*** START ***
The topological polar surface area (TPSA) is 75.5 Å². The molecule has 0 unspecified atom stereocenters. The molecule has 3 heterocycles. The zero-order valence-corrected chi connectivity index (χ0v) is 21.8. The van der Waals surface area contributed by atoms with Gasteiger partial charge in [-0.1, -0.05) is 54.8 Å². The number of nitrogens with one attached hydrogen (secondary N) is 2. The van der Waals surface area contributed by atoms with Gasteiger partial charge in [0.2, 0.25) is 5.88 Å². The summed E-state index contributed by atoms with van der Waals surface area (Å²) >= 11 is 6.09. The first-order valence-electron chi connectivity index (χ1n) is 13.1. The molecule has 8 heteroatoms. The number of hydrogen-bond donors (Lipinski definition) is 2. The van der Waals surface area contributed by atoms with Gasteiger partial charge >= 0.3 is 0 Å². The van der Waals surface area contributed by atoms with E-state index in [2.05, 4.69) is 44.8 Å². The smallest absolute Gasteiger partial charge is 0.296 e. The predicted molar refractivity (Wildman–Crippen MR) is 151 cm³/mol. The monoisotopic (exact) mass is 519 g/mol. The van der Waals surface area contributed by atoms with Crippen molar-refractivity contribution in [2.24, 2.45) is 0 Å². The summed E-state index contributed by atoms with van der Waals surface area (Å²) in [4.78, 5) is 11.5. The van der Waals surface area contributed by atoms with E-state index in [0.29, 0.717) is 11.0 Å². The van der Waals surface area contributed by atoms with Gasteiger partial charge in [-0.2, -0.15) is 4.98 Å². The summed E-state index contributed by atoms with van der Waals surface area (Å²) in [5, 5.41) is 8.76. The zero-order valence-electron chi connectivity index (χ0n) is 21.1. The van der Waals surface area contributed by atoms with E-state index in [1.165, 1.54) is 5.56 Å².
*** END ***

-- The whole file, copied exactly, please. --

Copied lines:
The topological polar surface area (TPSA) is 75.5 Å². The molecule has 0 unspecified atom stereocenters. The molecule has 3 heterocycles. The zero-order valence-corrected chi connectivity index (χ0v) is 21.8. The van der Waals surface area contributed by atoms with Gasteiger partial charge in [-0.1, -0.05) is 54.8 Å². The number of nitrogens with one attached hydrogen (secondary N) is 2. The van der Waals surface area contributed by atoms with Gasteiger partial charge in [0.2, 0.25) is 5.88 Å². The summed E-state index contributed by atoms with van der Waals surface area (Å²) >= 11 is 6.09. The first-order valence-electron chi connectivity index (χ1n) is 13.1. The molecule has 8 heteroatoms. The number of hydrogen-bond donors (Lipinski definition) is 2. The van der Waals surface area contributed by atoms with Gasteiger partial charge >= 0.3 is 0 Å². The van der Waals surface area contributed by atoms with E-state index in [2.05, 4.69) is 44.8 Å². The smallest absolute Gasteiger partial charge is 0.296 e. The predicted molar refractivity (Wildman–Crippen MR) is 151 cm³/mol. The monoisotopic (exact) mass is 519 g/mol. The van der Waals surface area contributed by atoms with Crippen molar-refractivity contribution in [2.24, 2.45) is 0 Å². The summed E-state index contributed by atoms with van der Waals surface area (Å²) in [4.78, 5) is 11.5. The van der Waals surface area contributed by atoms with E-state index in [0.29, 0.717) is 11.0 Å². The van der Waals surface area contributed by atoms with Gasteiger partial charge in [-0.2, -0.15) is 4.98 Å². The summed E-state index contributed by atoms with van der Waals surface area (Å²) in [5, 5.41) is 8.76. The zero-order valence-electron chi connectivity index (χ0n) is 21.1. The van der Waals surface area contributed by atoms with E-state index in [1.165, 1.54) is 5.56 Å².